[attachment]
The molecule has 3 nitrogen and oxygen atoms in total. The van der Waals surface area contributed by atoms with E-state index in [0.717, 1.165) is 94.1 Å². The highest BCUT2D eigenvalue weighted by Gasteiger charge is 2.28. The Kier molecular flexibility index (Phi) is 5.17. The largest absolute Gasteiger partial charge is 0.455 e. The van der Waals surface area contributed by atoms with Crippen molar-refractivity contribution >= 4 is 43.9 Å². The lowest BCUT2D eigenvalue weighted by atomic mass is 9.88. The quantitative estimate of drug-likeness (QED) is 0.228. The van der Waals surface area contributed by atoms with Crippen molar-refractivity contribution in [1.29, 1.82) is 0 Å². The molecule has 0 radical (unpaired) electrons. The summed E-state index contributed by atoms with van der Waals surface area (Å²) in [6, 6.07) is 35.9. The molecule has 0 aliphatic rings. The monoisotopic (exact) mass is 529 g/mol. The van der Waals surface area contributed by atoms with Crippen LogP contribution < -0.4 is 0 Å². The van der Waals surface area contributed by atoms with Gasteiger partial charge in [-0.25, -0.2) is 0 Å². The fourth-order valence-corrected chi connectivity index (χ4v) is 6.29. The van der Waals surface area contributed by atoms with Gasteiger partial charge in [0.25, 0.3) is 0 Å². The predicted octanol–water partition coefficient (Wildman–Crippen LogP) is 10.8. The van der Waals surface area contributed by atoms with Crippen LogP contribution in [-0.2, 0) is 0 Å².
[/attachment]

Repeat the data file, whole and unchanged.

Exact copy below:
The molecule has 3 nitrogen and oxygen atoms in total. The van der Waals surface area contributed by atoms with E-state index in [0.717, 1.165) is 94.1 Å². The highest BCUT2D eigenvalue weighted by Gasteiger charge is 2.28. The Kier molecular flexibility index (Phi) is 5.17. The largest absolute Gasteiger partial charge is 0.455 e. The van der Waals surface area contributed by atoms with Crippen molar-refractivity contribution >= 4 is 43.9 Å². The lowest BCUT2D eigenvalue weighted by atomic mass is 9.88. The quantitative estimate of drug-likeness (QED) is 0.228. The van der Waals surface area contributed by atoms with Crippen molar-refractivity contribution in [1.29, 1.82) is 0 Å². The molecule has 0 radical (unpaired) electrons. The summed E-state index contributed by atoms with van der Waals surface area (Å²) in [6, 6.07) is 35.9. The molecule has 0 aliphatic rings. The monoisotopic (exact) mass is 529 g/mol. The van der Waals surface area contributed by atoms with Crippen LogP contribution < -0.4 is 0 Å². The van der Waals surface area contributed by atoms with Gasteiger partial charge in [-0.25, -0.2) is 0 Å². The fourth-order valence-corrected chi connectivity index (χ4v) is 6.29. The van der Waals surface area contributed by atoms with Gasteiger partial charge in [0.25, 0.3) is 0 Å². The predicted octanol–water partition coefficient (Wildman–Crippen LogP) is 10.8. The van der Waals surface area contributed by atoms with Crippen LogP contribution in [-0.2, 0) is 0 Å².